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|dc.identifier.citation||Social Identities, 2001; 7(3):379-391||en|
|dc.description.abstract||The issue of acculturation is an important one in the history and historiography of Dutch colonialism in the Indies. In so far as there is any substantial orthodoxy, it is that the orientalisation of Java's Dutch communities had become very marked by the late seventeenth century and remained so for the next two hundred years. It was only with the changed global circumstances of the late colonial era, c. 1880 onwards, that Western modes began to assert themselves effectively against those of the East. In turn, the profound acculturation prior to that date of the Dutch colonial communities in the Indies, and in Java in particular, came to be associated with the notion of a Tempo Doeloe [lit: 'time past'], which provided a salient contrast to the markers of a subsequent, late-colonial 'modernity' This paper questions some of the basic assumptions of this orthodoxy, from a postcolonial standpoint that challenges its inherent colonial-era binaries. The nineteenth century family histories of a number of men and women - Suikerlords [Sugar Lords] and their Ladies - from the elite strata of Dutch colonial society in the Indies demonstrates that the cultural and social nexus between The Netherlands and the Indies throughout the nineteenth century was a good deal more intimate, and colonial identity significantly more ambivalent, than enduring stereotypes might allow.||en|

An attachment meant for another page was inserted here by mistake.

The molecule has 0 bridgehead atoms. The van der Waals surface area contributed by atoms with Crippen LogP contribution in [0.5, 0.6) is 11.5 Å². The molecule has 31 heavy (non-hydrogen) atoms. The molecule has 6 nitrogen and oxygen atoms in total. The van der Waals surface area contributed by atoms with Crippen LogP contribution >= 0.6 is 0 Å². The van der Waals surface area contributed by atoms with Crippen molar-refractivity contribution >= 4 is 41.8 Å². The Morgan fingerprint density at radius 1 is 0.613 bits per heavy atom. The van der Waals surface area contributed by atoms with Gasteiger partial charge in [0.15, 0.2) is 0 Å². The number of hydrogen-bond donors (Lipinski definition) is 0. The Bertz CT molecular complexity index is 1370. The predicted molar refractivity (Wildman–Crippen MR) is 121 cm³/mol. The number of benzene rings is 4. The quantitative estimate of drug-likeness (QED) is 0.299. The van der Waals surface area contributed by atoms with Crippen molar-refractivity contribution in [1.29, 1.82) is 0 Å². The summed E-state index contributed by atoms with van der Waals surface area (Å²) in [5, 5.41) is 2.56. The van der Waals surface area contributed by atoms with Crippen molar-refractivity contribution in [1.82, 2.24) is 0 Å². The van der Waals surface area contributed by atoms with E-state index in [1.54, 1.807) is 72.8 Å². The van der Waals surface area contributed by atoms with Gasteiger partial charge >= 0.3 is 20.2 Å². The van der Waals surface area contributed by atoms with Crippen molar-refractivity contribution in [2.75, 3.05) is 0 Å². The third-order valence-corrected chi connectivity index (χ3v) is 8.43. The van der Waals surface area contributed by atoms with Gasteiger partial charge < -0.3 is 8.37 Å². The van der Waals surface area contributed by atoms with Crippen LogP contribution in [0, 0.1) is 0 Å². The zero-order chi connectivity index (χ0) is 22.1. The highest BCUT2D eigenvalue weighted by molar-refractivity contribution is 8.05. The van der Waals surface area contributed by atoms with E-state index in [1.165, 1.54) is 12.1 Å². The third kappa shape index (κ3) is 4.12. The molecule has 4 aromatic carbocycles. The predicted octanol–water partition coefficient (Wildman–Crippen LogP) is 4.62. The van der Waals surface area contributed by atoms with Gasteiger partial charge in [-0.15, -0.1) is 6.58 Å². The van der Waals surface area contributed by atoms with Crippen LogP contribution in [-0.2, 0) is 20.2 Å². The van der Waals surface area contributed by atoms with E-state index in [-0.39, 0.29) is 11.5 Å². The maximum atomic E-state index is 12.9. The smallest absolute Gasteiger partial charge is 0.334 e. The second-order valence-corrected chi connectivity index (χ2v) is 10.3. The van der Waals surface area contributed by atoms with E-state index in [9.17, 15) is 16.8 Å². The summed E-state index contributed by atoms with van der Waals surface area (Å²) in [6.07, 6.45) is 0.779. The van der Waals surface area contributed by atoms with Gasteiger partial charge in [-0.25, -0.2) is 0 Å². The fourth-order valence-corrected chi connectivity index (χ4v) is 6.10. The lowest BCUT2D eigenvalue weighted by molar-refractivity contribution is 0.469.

|dc.description.statementofresponsibility||G. Roger Knight||en|
|dc.publisher||Carfax Publishing Ltd||en|
|dc.title||A case of mistaken indentity? Suikerlords and ladies, Tempo Doeloe and the Dutch colonial communities in nineteenth century Java||en|
|Appears in Collections:||History publications|
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